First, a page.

This is destruction on an unprecedented scale, yet when the mob of reporters converge on the scientists, they respond by saying, “we don’t want you to cause a panic.” Someone also alertly notices that EVERY major city in the world is under siege, except Tokyo. Since, seemingly, MonsterLand is owned and operated by the Japanese, one would think the other world leaders would tell Japan they have some ‘splain’ to do, but that is tabled for the moment. Because—and try to follow along—the guys flying around at the moonbase are called home without explanation and instructed to immediately go to MonsterLand Island. When they arrive, they fail to notice the distinct lack of monsters there, and then run into the head scientist and the hero pilot of the moonship’s girlfriend, who are acting really weird and show the stunned astronauts how they seemingly are dictating the monsters’ rampage with remote control. This leads to the introduction of the true villain of the film, a hot spacechick dressed in a sort of chainmail-sequin hoodie, who has a severe case of the giggles as she informs everyone that they have “nothing to fear” but will have to be “slaves” to her race, the Killiaks. It is those pesky Killiaks who have invented the remote control devices to cause the monsters to run amok, and who threaten the human race with total destruction unless everyone surrenders immediately. (Not sure how that would work logistically, but it sounds good.) Eventually, the good guys figure out that the aliens have established their base under Mt. Fuji (hence the reason Tokyo was not attacked), and are controlling the monsters from their main headquarters on the moon. In no time, our intrepid hero flies to the moon and blows up the base, liberating the monster-controlling device, so no us earthlings can control the monsters. Naturally, we instruct the monsters to crush the aliens, and more mayhem ensues, including the aliens revealing their ace up the sleeve—their own monster, King Ghidorah.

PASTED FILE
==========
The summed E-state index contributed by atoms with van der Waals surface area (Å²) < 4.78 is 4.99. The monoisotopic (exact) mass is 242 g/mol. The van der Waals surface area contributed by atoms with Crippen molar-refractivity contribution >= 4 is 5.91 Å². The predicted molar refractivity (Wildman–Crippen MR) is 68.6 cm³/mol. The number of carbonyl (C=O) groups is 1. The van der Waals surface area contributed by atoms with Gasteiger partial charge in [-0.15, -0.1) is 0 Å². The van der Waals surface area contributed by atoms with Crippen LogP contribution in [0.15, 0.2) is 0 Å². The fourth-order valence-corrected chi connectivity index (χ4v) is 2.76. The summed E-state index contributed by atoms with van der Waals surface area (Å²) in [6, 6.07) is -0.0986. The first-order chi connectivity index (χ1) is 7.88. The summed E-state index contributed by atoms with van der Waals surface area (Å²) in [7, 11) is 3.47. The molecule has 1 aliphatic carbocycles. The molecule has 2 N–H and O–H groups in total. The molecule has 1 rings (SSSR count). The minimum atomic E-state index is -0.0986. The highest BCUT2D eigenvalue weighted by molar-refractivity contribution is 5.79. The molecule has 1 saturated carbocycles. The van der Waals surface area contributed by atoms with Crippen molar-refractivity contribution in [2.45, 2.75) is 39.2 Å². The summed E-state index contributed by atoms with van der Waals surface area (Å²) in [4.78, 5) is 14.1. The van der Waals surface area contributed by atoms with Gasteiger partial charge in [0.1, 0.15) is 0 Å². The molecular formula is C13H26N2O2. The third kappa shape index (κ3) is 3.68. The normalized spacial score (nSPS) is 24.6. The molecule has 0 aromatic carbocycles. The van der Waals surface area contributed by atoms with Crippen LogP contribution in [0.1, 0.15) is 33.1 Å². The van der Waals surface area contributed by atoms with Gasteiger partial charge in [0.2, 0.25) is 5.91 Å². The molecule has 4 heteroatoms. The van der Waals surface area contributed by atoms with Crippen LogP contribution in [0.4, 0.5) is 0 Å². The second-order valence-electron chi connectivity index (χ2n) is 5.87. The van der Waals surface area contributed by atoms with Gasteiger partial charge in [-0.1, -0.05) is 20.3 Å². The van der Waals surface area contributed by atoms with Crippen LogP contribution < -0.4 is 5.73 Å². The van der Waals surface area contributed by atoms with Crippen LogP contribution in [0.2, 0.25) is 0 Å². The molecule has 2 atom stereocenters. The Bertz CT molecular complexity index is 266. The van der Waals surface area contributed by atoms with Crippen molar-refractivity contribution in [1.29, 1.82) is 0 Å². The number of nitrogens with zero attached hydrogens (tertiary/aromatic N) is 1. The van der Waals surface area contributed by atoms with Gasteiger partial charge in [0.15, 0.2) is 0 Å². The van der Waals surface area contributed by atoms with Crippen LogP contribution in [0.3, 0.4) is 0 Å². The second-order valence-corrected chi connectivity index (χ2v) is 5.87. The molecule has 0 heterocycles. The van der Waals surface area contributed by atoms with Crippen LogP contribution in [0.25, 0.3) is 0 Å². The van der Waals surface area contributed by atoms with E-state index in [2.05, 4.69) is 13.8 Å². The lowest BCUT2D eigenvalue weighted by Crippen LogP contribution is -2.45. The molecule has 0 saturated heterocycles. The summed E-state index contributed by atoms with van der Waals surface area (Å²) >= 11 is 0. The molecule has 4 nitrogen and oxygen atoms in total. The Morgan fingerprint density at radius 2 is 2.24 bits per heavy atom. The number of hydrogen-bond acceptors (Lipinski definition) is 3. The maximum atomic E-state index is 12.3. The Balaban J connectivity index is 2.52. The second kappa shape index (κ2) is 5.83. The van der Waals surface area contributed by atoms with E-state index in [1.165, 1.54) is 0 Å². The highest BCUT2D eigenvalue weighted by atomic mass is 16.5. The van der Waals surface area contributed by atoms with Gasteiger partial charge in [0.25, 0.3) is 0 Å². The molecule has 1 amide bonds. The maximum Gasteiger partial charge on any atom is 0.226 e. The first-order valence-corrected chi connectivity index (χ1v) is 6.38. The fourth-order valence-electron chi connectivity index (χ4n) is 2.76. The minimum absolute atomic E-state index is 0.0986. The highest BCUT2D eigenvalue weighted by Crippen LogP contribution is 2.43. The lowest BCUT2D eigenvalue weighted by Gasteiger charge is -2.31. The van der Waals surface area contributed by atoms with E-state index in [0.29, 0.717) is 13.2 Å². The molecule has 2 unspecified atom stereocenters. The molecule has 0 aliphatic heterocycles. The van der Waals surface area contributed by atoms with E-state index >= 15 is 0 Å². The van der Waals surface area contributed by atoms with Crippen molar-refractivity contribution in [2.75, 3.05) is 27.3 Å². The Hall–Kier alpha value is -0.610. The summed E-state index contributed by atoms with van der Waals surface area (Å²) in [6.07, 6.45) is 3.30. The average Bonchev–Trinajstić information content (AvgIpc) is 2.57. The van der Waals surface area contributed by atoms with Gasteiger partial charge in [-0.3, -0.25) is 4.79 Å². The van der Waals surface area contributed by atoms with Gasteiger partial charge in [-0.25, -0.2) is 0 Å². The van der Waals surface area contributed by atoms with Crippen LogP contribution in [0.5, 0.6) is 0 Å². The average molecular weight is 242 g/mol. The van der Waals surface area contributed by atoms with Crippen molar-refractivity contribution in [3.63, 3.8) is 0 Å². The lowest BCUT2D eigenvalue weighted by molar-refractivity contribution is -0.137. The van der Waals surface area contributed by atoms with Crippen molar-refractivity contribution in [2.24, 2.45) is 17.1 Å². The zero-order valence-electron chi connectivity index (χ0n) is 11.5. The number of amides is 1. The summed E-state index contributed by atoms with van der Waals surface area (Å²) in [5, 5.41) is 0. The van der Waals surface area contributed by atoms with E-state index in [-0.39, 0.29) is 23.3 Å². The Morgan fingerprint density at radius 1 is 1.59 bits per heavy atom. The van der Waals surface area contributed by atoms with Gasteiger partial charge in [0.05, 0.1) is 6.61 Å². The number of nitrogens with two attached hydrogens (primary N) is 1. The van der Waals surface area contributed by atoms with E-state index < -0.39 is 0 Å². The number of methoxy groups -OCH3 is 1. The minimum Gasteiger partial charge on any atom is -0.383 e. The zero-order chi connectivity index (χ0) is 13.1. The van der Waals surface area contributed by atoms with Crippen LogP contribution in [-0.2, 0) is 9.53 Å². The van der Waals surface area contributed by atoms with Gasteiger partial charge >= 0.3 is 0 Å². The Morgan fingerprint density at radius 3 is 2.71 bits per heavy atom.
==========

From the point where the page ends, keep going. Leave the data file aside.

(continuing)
Apparently King Ghidorah forgot about the ass-kicking he received from the trio of Godzilla, Rodan and Mothra in GHIDORAH, THE THREE HEADED MONSTER, and decides to take on EVERY one of the earth monsters at the same time. Poor Angruis (whose monster cry always sounds a tad mournful) gets the worst of it initially—being dropped from a great height to cause a landslide, then stomped by the rather tubby Ghidorah, and having his face rubbed in the dirt for good measure. Fortunately, his pals quickly come to the rescue, and old Angrius shakes off his bumps and bruises and rejoins the fight. Each one of our monsters has a hand in opening up a can of Planet Earth Whup-Ass on the poor outnumbered dragon, and, after Baragon/Gorgosaurus lands a somewhat-dirty-but-who’s-counting kick in the back, Godzilla stomps his heads to death, and, for good measure Baby Godzilla lofts a lethal smoke ring that kills Ghidorah as dead as a doornail. And, here is what is really interesting about DAM—once the monsters are released from being controlled by either side, one would think they would either continue destroying cities—since that is what they usually do anyway—or else slink away to somewhere quieter for a nap. However, the monsters do neither. In fact, they seek out and destroy the remaining Killiak base! Meaning, as is pointed out, that the monsters know who their REAL enemy is—and it is not mankind after all. It is the sequined group of hot spacechicks, their flaming flying saucer and pet monster King Ghidorah. You might this would be more than enough excitement for any one motion picture, but there is still more, as the aliens have their aforementioned flaming flying saucer (sadly, animated), which then proceeds to zip around, incinerating everything in its path. Fortunately, the earth guys still have that moon ship from way back at the beginning, and the pilot is able to catch up to the cartoon fireball and finish off the threat from beyond the stars. The conclusion shows all the monsters, each getting his own cameo, back happily hanging out together at MonsterLand, smiling and waving at the camera, sorta like the credit sequence from the old LOVE BOAT.